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Wednesday, March 2, 2016

Sorrel Pop-Up Restaurant

My sister told me about a pop-up restaurant in San Francisco--Sorrel. Chef Alex Hong, who went to the CIA at Hyde Park and trained at Quince and Jean Georges, offers a 4-course California cuisine with Italian influences. For now, dinner is served on Saturday nights at 7:30 pm at Picnic on 3rd--493 3rd Street. Buy a ticket online at EventBrite. We were there this last weekend and our ticket was $48--including tax and tip. Tickets have gone up in price for subsequent dinners--$55. You can get wine when you arrive and pay for it with a credit card. We chose the wine pairing for $32.

Street parking is free after 6 pm north of Bryant. Park 1 block south and parking is enforced until 10 pm.

They were a little late in opening the doors at 7:35 pm. I was surprised when we arrived at 7:25 that there were no other patrons there. After a few minutes, 6 more people showed up but by the time we were seated and settled, the restaurant, which seats 50, was full.

Even though Picnic is a casual restaurant, the tables were covered with white tablecloths and the table was set with a white napkin, 1 fork and 1 knife. There was a votive candle and the water glass was a mason jar. The room had wood floors and a metal ceiling so sound projected and it was very loud. Probably not the place for a romantic dinner for 2.

The clientele was mainly millenials. We were the oldest ones there and we're in our early 50s.

It's an open-kitchen so you can watch the intimate details of your meal being prepared.

Popcorn with sea salt, pink peppercorn and lavender arrived at the table.

Amuse Bouche of Sunchoke Soup with Turmeric. This was creamy and delicious. It needed just a few more crystals of salt and it would have been perfect.

The sunchoke soup was paired with a cava--Suriol. This wasn't too yeasty but had a little bitterness for a finish.

Another amuse--BBQ salt oysters from Washington with micro greens and cilantro, ginger and zested Buddha's hand. I loved the Buddha's hand. It gave the dish a nice little citrus note that was slightly different from your usual lemon, lime or orange.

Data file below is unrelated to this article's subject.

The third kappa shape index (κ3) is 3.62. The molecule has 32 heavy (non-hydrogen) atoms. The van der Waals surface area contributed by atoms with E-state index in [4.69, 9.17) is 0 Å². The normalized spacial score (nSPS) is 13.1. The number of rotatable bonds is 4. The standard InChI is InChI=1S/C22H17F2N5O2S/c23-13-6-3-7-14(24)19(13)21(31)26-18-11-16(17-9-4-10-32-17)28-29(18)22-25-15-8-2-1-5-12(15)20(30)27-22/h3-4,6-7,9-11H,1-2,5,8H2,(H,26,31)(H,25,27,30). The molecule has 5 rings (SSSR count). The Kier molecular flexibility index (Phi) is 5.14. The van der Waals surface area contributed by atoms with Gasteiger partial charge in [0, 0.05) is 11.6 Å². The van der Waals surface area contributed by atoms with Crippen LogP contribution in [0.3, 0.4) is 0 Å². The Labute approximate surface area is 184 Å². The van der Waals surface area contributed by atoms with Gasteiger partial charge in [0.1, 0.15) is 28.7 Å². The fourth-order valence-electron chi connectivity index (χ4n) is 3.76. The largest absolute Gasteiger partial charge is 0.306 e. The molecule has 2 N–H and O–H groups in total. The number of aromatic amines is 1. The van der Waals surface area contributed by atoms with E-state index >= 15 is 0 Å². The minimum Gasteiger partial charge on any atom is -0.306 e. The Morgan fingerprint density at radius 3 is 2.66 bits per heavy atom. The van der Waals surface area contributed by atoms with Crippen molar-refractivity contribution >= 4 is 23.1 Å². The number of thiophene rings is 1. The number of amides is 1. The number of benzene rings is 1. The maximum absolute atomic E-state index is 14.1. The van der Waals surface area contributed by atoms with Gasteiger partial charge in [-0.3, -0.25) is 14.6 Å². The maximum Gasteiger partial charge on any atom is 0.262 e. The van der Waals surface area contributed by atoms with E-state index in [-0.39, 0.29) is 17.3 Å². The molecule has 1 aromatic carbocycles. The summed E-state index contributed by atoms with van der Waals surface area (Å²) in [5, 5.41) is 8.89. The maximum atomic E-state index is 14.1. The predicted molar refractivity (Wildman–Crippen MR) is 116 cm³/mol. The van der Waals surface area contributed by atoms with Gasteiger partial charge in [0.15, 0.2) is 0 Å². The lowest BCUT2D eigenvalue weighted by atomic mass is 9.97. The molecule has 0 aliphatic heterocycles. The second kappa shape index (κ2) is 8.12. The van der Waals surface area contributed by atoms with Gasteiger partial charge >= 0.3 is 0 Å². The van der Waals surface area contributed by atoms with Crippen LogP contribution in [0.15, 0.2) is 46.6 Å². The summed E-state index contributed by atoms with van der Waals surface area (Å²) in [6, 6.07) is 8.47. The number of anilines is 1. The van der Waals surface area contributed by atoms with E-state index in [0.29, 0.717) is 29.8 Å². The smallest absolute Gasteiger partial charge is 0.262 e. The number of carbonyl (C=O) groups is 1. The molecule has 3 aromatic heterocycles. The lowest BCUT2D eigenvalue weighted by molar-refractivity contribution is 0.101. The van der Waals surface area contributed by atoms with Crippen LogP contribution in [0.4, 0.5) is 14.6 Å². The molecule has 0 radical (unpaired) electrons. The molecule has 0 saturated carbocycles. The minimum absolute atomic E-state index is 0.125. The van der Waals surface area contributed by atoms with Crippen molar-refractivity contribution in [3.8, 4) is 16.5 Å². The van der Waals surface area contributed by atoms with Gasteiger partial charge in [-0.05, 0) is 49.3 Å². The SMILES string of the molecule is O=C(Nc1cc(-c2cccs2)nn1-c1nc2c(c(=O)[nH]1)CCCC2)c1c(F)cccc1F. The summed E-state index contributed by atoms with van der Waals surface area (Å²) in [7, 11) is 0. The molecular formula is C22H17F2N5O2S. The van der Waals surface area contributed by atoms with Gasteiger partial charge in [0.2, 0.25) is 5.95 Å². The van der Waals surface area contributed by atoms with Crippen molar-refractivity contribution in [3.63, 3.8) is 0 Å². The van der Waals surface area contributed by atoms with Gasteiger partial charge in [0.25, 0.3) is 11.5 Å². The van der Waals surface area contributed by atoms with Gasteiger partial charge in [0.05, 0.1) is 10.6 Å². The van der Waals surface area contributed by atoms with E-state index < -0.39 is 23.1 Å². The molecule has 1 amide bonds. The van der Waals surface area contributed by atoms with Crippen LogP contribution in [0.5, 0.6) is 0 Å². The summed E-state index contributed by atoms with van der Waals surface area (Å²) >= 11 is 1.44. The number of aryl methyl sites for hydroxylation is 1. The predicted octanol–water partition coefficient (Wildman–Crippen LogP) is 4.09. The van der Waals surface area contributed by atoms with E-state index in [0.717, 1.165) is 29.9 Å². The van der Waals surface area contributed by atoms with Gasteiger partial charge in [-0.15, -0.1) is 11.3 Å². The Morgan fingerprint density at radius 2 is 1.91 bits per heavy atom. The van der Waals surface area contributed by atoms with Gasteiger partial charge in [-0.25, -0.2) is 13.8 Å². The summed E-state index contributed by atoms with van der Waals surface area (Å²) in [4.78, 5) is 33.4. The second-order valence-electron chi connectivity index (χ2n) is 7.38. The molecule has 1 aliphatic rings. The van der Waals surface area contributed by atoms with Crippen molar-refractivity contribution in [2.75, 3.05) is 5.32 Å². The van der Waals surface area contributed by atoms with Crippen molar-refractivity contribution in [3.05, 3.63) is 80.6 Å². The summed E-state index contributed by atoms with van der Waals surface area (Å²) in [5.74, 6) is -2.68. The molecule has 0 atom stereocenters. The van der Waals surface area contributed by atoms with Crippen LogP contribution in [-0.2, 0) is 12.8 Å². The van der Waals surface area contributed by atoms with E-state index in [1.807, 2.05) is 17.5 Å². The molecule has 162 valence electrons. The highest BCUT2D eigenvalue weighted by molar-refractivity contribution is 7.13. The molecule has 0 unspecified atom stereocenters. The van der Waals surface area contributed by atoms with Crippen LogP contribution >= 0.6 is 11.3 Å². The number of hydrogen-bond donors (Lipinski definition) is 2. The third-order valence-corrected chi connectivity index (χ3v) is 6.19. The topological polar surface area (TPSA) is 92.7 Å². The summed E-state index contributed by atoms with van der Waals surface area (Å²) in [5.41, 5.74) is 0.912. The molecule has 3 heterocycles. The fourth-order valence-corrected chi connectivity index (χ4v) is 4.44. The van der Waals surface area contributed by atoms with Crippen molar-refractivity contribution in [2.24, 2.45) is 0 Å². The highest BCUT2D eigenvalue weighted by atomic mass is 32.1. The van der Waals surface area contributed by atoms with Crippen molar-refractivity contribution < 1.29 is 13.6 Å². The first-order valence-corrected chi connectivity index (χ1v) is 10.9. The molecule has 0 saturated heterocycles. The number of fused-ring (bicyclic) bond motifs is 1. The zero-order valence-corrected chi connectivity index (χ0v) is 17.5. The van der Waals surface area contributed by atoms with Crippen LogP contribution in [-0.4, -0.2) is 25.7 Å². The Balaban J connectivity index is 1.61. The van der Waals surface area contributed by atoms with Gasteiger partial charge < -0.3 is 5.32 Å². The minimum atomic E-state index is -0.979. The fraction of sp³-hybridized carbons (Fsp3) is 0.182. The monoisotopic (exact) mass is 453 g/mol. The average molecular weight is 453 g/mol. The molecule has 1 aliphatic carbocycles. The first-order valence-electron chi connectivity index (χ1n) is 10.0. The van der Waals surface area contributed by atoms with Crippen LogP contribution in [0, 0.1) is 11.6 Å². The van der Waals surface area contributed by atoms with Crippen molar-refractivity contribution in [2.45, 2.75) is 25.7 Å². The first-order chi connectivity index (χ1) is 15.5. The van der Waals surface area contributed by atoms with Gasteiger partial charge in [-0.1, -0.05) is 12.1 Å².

The first course was White Tuna Crudo, Dill Weed, Pink Peppercorn, Fennel Slaw, Sorrel Juice. The tuna was very fresh, the fennel slaw was delicious and I liked the slight sourness of the sorrel. My husband got a slice of watermelon turnip in his and all 3 of his tuna pieces were double the size of mine. Plating could be improved.

The crudo was paired with Pierre Henri Gadais, Melon, Muscadet, France 2014. This muscadet paired so well with the tuna. This was the best pairing of the evening.

The 2nd course was Beef Cheek Paccheri, Cavolo Nero, Black Olive, Calabrian Chili, Fontina Fonduta. The beef was fork tender but over-salted. I loved the paccheri--perfectly cooked al dente. I wasn't sure the fontina fonduta added to to the dish but the olive drizzle was perfect.

The 2nd course was paired with Castello di Verduno, Pelavarga, Piemonte, Italy 2014. This did not pair as well as our first wine. This did not have a good finish.

Our main course was Stuffed Devils Gulch Rabbit, Blistered Cabbage, Black Truffle Sauce. There was also a quenelle of roasted red peppers. This was a small portion for an entree. One more piece of rabbit and I would have been happy. The rabbit was incredibly moist and delicious. I didn't have any stuffing in mine but I could taste the goat cheese. I think it all melted on the pan. I liked the truffle sauce and the roasted red peppers. I would have preferred my cabbage cooked a little longer than blistered.

The rabbit was paired with Puiggros, Grenache, Catalunya, Spain 2011. I didn't like this pairing either. It didn't add much to the rabbit.

We got a plate of Ginger Molasses cookies. Our cookies had a couple chunks missing--I didn't see anyone take a bite out of it so I think my missing chunks are still on the baking sheet. The cookies had too much baking powder.

Dessert was Goat Cheese Panna Cotta, Toasted Oats, Mango, Basil. The panna cotta had too much gelatin and was firm instead of creamy. This was paired with Nonino, Amaro, Italy, which I didn't like either. It had a bitterness at the end. I think if the panna cotta was richer, this would have worked.

Overall, I liked dinner and at $48, it was a good value. Chef Hong has potential but he still needs a little more experience. Also, if they plan to open a restaurant and get inspected, they have some sanitation issues to improve--you can see everything that happens in an open kitchen.

2016 02 27

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